• sourcing and recruiting their own workers
  • managing the employee’s day-to-day work load
  • contributing to the personal / professional development of the employee through their work
  • following any guidance we give on employment and HR best practices or legal obligations in Singapore, such as the employment contract, public holidays, annual leave, sick leave, maternity and paternity benefits, probationary periods, overtime pay, statutory redundancy payments, liability insurance and many others
  • ensuring that payroll bills relating to their team are paid to Boundless before the cut-off point in each pay cycle

Who is responsible for filing and paying employees' taxes and social insurance contributions in Singapore if employing through an Employer of Record?

Boundless as the Employer of Record Singapore files all pertinent taxes and other contributions as they relate to the compliant employment of an individual in Singapore.

How does Boundless as an Employer of Record Singapore ensure HR compliance in Singapore?

We carefully choose employment lawyers or advisories to partner with in each country we operate in, including Singapore. They ensure the Singapore employment contracts, and any other relevant documents required for new employees comply with the local jurisdiction. We have thorough discussions on specific norms such as payroll services, social protection, data protection, notice period or work-from-home regulations. Whenever a potentially sensitive issue arises in Singapore, our internal team contacts the relevant firm to ensure all steps are taken to resolve it promptly.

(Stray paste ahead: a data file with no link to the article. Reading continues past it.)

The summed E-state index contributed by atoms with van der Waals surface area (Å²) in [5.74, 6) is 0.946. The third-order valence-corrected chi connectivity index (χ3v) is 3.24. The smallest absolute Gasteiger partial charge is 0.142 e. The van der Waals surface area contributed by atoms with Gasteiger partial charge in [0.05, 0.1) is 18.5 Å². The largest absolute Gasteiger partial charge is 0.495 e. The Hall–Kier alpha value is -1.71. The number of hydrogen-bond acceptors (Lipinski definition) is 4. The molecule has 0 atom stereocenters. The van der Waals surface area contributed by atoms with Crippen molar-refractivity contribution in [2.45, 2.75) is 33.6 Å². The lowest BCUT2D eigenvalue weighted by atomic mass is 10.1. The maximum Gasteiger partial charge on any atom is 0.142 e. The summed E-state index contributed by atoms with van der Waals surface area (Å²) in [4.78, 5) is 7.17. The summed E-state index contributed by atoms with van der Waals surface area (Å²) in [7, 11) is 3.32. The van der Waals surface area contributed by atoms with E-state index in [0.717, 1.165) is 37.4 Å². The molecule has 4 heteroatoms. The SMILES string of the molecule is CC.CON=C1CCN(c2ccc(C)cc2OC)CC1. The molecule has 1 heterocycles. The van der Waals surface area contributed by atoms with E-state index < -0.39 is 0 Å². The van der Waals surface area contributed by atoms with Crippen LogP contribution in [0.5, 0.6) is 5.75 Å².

What are the legal responsibilities of a company when they use an Employer of Record service like Boundless in Singapore?

The company remains responsible and informs employees of the day-to-day management of the people and teams that are employed through Boundless, including any disciplinary or performance issues.
Boundless ensures compliance with Singapore-specific procedures, practices and labour laws while employing people and teams on behalf of the company.

Do employees get all their rights and benefits when employed through an Employer of Record in Singapore?

Any new employee that is locally employed through an Employer of Record gets full employment rights and benefits as specified in Singapore employment law. They get a locally compliant employment contract, statutory maternity leave, annual leave, illness benefits, any relevant tax credit, and many more. 

What taxes do I need to pay in Singapore?

In Singapore,both employers and employees have to pay taxes. Employers make contributions to the Central Provident Fund and Skills development fund for all employees who are Singapore citizens or Permanent Residents. Employees contribute to the Central provident fund and pay personal income tax. To get a clear overview of both employee and employer taxes, use our salary breakdown calculator, submitting any additional data needed and get a downloadable pdf like this one.

Choose Boundless as your employment partner in Singapore